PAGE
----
Smith Farm Honored as Pennsylvania Century Farm
[Photo of W. Eugene (Gene) and Connie Smith) Photo courtesy of the Smith’s granddaughter, Jessica Craig]
The W. Eugene (Gene) and Connie Smith Farm outside of Strattanville dates back to the late 1800’s when David Benjamin Smith married Ella C. Callen, and they built a house in 1885 followed by a barn in 1889 on 100 acres in the parcel. David and Ella were Gene’s great grandparents.
David Smith then deeded the farm to his son Reid, the grandfather of Gene, who then deeded it back to David who eventually deeded it to William and Margaret Smith, Gene’s parents.
William Smith fell ill when Gene was 10-years old and died a few years later leaving the farm to his wife. She deeded the farm to Gene in 1963, and he and Connie still live in the original home, and the original barn is still used.
The land is currently farmed by Gene and his first son, Robert Smith, where they raise dairy and beef cattle.
At the Penn State Ag Progress Days, the Smith family received a plaque to place at the farm that recognizes it as a Century Farm.
According to the Pennsylvania Department of Agriculture, the Smith Farm is one of 28 century farms in Clarion County, which also is home to three bicentennial farms.
Since the Century Farm Program’s inception in 1977 and the creation of the Bicentennial Farm program in 2004, the Pennsylvania Department of Agriculture has recognized more than 2,100 Century and more than 170 Bicentennial Farms in the commonwealth.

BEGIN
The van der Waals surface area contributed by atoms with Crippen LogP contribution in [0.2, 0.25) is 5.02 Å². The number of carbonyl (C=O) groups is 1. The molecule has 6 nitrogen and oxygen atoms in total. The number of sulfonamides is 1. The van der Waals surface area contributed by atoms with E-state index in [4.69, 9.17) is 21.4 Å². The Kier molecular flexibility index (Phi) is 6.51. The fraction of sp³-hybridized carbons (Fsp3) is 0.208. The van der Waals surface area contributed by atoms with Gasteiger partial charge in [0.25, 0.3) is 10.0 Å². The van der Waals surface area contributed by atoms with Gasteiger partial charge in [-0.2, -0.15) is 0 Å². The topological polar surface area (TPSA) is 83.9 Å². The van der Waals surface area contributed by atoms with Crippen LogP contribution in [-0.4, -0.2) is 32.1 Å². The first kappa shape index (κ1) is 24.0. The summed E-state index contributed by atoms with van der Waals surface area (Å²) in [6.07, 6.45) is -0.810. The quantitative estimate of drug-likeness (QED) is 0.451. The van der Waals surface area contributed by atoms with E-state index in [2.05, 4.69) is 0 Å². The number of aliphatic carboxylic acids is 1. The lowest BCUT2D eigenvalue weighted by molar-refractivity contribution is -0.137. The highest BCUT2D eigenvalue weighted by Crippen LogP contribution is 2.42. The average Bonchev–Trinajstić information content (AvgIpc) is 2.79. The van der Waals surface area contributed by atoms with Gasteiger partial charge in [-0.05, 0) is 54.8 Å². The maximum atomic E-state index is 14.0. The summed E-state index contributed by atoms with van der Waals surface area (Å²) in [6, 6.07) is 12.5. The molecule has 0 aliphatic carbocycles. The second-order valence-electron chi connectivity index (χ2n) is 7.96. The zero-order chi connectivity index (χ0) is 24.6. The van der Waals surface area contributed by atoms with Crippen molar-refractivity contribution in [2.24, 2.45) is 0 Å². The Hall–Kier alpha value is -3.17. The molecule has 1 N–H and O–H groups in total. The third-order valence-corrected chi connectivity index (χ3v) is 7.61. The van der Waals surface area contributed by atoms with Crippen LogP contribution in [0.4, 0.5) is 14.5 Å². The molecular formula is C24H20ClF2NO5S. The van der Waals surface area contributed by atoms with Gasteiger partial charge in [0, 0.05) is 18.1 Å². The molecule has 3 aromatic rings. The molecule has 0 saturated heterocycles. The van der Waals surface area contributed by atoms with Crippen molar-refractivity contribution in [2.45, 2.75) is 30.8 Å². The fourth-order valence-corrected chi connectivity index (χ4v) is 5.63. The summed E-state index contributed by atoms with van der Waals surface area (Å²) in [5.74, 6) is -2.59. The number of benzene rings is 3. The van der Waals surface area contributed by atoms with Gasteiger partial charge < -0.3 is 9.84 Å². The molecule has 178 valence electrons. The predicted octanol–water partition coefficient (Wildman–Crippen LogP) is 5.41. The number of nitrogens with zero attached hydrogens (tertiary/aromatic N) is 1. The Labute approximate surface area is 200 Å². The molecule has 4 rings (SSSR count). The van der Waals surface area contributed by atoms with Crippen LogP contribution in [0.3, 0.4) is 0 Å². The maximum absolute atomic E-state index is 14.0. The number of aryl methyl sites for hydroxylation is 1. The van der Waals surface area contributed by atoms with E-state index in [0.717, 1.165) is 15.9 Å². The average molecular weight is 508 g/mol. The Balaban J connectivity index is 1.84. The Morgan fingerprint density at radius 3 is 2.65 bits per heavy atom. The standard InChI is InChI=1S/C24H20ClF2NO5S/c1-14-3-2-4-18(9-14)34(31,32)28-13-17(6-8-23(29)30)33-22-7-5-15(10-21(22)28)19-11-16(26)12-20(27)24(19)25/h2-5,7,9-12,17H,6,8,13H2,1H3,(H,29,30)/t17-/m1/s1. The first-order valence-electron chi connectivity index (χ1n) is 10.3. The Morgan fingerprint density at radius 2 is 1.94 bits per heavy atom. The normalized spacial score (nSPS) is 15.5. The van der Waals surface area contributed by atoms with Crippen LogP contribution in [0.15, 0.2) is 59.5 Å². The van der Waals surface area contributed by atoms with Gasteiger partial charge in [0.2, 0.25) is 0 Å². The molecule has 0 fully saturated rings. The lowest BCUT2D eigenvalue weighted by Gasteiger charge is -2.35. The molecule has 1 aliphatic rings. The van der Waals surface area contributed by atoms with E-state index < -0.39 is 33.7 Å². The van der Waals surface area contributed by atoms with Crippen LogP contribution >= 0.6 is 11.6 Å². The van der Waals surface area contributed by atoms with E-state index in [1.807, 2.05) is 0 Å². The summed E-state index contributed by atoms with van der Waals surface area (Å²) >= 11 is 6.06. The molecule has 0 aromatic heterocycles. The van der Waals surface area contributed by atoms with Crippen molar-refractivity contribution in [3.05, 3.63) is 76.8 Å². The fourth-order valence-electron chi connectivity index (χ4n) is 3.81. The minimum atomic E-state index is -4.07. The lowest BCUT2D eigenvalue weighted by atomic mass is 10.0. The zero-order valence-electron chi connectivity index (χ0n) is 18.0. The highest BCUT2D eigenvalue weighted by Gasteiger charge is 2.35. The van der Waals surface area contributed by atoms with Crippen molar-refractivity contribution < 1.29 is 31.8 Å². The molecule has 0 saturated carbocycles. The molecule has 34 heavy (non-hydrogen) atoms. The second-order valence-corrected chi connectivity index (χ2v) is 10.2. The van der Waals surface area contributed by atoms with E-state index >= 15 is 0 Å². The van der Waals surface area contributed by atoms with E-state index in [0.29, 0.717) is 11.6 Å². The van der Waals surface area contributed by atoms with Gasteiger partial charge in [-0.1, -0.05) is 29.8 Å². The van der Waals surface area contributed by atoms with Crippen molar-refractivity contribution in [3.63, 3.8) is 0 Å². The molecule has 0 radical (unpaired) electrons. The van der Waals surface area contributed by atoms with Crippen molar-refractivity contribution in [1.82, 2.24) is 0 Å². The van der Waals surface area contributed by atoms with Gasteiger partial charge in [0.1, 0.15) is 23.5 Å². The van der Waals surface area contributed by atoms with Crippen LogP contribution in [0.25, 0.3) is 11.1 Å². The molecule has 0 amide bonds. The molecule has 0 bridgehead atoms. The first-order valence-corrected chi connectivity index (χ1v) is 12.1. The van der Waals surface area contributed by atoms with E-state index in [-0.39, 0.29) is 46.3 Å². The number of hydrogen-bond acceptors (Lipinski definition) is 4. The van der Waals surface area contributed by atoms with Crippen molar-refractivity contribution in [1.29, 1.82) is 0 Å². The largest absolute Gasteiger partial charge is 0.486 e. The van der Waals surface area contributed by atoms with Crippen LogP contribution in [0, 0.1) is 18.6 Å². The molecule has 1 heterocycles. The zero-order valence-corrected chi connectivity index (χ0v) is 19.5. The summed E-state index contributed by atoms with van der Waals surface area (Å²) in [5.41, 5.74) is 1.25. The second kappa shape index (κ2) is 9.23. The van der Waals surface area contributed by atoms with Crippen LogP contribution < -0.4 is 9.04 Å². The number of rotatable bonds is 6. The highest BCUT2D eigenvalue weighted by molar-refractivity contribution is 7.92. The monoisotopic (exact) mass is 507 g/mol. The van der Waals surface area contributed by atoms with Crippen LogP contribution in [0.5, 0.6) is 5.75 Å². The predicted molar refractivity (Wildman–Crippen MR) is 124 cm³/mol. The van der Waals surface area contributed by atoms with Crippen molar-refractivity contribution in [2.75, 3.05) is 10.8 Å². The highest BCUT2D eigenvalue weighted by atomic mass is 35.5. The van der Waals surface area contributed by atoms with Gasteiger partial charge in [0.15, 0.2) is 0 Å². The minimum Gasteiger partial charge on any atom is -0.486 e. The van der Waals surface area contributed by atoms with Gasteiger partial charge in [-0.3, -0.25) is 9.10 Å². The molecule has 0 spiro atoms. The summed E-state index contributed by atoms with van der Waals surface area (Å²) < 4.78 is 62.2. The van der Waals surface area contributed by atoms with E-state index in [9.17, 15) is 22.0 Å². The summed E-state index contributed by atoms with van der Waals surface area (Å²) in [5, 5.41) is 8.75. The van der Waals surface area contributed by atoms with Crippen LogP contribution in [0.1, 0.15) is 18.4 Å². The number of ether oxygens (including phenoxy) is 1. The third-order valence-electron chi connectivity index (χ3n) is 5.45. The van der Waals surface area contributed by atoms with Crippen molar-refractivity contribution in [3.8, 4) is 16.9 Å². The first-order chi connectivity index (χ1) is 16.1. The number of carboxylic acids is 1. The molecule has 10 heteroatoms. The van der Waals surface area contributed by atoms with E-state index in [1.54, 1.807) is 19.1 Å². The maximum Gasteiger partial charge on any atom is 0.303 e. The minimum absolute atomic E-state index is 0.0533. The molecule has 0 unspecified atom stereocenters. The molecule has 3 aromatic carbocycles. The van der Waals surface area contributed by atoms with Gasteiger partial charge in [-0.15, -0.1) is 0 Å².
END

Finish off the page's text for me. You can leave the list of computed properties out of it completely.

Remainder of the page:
“During a show where so much of our focus is on the future of agriculture, this ceremony gives us the opportunity to step back and honor our past that has delivered our industry to the present,” said Russell Redding, the Pennsylvania Secretary of Agriculture.
“These farms we’ve honored today embody the diversity of our agriculture industry past and present, and I commend these long-standing farm families for weathering the challenges of our industry and continuing to help feed our growing world.”
In addition to the Smith Farm, six other farms were recognized at the ceremony including the Boyle Farm in East Brady, Armstrong County, which was recognized as a Bicentennial Farm. The Farm was purchased on November 1, 1815, for $103.00, which gave Patrick Boyle 151 acres along with one cow, two steers, eight sheep, and all the grain in the barn and in the field. Today, 134.7 of those original acres remain along with the 1905 farmhouse. The farm is owned by Larry and Alice Boyle.
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